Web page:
Entity

Time filter

Source Type


HIV-1 reverse transcription is achieved in the newly infected cell before viral DNA (vDNA) nuclear import. Reverse transcriptase (RT) has previously been shown to function as a molecular motor, dismantling the nucleocapsid complex that binds the viral genome as soon as plus-strand DNA synthesis initiates. We first propose a detailed model of this dismantling in close relationship with the sequential conversion from RNA to double-stranded (ds) DNA, focusing on the nucleocapsid protein (NCp7). The HIV-1 DNA-containing pre-integration complex (PIC) resulting from completion of reverse transcription is translocated through the nuclear pore. The PIC nucleoprotein architecture is poorly understood but contains at least two HIV-1 proteins initially from the virion core, namely integrase (IN) and the viral protein r (Vpr). We next present a set of electron micrographs supporting that Vpr behaves as a DNA architectural protein, initiating multiple DNA bridges over more than 500 base pairs (bp). These complexes are shown to interact with NCp7 bound to single-stranded nucleic acid regions that are thought to maintain IN binding during dsDNA synthesis, concurrently with nucleocapsid complex dismantling. This unexpected binding of Vpr conveniently leads to a compacted but filamentous folding of the vDNA that should favor its nuclear import. Finally, nucleocapsid-like aggregates engaged in dsDNA synthesis appear to efficiently bind to F-actin filaments, a property that may be involved in targeting complexes to the nuclear envelope. More generally, this article highlights unique possibilities offered by in vitro reconstitution approaches combined with macromolecular imaging to gain insights into the mechanisms that alter the nucleoprotein architecture of the HIV-1 genome, ultimately enabling its insertion into the nuclear chromatin. Copyright © 2012 Elsevier B.V. All rights reserved. Source


Gil C.,AIDS Research Group | Climent N.,AIDS Research Group | Garcia F.,AIDS Research Group | Garcia F.,Services of Infectious Diseases and AIDS Unit | And 22 more authors.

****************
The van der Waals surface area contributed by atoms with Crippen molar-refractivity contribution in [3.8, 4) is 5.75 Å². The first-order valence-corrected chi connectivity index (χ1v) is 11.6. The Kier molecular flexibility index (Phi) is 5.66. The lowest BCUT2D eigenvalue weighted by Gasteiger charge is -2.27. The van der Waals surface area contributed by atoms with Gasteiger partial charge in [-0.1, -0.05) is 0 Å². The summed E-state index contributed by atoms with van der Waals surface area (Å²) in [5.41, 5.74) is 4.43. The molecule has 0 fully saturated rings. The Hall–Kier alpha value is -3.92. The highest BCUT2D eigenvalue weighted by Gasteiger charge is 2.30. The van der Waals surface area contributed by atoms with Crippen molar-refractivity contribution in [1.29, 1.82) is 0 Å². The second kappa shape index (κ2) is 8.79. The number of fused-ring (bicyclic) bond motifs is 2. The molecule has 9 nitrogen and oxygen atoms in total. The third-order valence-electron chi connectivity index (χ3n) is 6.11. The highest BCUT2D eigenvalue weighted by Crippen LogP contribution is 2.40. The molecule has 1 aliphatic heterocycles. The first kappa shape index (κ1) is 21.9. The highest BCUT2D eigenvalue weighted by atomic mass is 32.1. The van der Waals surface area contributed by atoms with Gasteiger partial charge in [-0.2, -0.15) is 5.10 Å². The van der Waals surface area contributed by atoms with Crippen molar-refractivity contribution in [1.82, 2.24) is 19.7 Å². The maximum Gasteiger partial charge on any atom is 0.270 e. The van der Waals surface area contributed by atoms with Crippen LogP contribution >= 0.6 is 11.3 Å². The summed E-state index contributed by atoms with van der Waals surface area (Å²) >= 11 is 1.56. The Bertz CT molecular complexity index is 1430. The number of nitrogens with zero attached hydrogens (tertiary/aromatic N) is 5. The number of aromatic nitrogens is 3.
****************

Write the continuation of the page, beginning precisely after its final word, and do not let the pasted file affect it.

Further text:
Vaccine | Year: 2011

This study provides a detailed description and characterization of the preparation of individualized lots of autologous heat inactivated HIV-1 virions used as immunogen in a clinical trial designed to test an autologous dendritic-cell-based therapeutic HIV-1 vaccine (Clinical Trial DCV-2, NCT00402142). For each participant, ex vivo isolation and expansion of primary virus were performed by co-culturing CD4-enriched PBMCs from the HIV-1-infected patient with PBMC from HIV-seronegative unrelated healthy volunteer donors. The viral supernatants were heat-inactivated and concentrated to obtain 1mL of autologous immunogen, which was used to load autologous dendritic cells of each patient. High sequence homology was found between the inactivated virus immunogen and the HIV-1 circulating in plasma at the time of HIV-1 isolation. Immunogens contained up to 10 9 HIV-1 RNA copies/mL showed considerably reduced infectivity after heat inactivation (median of 5.6log 10), and were free of specified adventitious agents. The production of individualized lots of immunogen based on autologous inactivated HIV-1 virus fulfilling clinical-grade good manufacturing practice proved to be feasible, consistent with predetermined specifications, and safe for use in a clinical trial designed to test autologous dendritic cell-based therapeutic HIV-1 vaccine. © 2011 Elsevier Ltd. Source


Mori M.,University of Siena | Kovalenko L.,University of Strasbourg | Kovalenko L.,Taras Shevchenko National University | Lyonnais S.,AIDS Research Group | And 7 more authors.
Current Topics in Microbiology and Immunology | Year: 2015